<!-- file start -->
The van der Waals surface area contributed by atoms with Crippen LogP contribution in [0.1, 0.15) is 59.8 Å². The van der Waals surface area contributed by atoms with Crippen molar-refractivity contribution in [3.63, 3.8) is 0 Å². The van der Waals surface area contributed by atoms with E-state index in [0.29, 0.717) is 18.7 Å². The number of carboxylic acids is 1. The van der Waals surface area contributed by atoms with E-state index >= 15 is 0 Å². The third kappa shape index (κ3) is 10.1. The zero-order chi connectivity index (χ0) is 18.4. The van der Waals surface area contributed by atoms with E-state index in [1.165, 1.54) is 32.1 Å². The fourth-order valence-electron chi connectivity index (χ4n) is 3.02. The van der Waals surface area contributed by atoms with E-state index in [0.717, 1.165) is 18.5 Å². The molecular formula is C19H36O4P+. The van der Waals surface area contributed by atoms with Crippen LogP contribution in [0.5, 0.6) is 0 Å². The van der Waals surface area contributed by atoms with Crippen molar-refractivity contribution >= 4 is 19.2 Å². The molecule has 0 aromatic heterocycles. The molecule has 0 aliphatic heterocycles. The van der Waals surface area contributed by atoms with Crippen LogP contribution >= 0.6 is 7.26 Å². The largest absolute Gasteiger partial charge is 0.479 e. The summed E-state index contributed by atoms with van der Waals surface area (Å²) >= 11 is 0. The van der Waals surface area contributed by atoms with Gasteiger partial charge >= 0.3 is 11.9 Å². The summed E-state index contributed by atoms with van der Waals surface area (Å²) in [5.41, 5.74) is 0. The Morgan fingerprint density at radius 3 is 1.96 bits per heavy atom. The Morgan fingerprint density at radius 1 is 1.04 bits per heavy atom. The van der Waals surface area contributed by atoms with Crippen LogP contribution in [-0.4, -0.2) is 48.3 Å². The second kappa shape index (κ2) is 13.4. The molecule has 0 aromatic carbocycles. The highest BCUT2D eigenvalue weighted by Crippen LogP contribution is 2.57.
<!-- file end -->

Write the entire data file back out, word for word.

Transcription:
The van der Waals surface area contributed by atoms with Crippen LogP contribution in [0.1, 0.15) is 59.8 Å². The van der Waals surface area contributed by atoms with Crippen molar-refractivity contribution in [3.63, 3.8) is 0 Å². The van der Waals surface area contributed by atoms with E-state index in [0.29, 0.717) is 18.7 Å². The number of carboxylic acids is 1. The van der Waals surface area contributed by atoms with E-state index >= 15 is 0 Å². The third kappa shape index (κ3) is 10.1. The zero-order chi connectivity index (χ0) is 18.4. The van der Waals surface area contributed by atoms with E-state index in [1.165, 1.54) is 32.1 Å². The fourth-order valence-electron chi connectivity index (χ4n) is 3.02. The van der Waals surface area contributed by atoms with E-state index in [0.717, 1.165) is 18.5 Å². The molecular formula is C19H36O4P+. The van der Waals surface area contributed by atoms with Crippen LogP contribution in [0.5, 0.6) is 0 Å². The van der Waals surface area contributed by atoms with Crippen molar-refractivity contribution >= 4 is 19.2 Å². The molecule has 0 aromatic heterocycles. The molecule has 0 aliphatic heterocycles. The van der Waals surface area contributed by atoms with Crippen LogP contribution >= 0.6 is 7.26 Å². The largest absolute Gasteiger partial charge is 0.479 e. The summed E-state index contributed by atoms with van der Waals surface area (Å²) >= 11 is 0. The van der Waals surface area contributed by atoms with Gasteiger partial charge >= 0.3 is 11.9 Å². The summed E-state index contributed by atoms with van der Waals surface area (Å²) in [5.41, 5.74) is 0. The Morgan fingerprint density at radius 3 is 1.96 bits per heavy atom. The Morgan fingerprint density at radius 1 is 1.04 bits per heavy atom. The van der Waals surface area contributed by atoms with Crippen LogP contribution in [-0.4, -0.2) is 48.3 Å². The second kappa shape index (κ2) is 13.4. The molecule has 0 aromatic carbocycles. The highest BCUT2D eigenvalue weighted by Crippen LogP contribution is 2.57.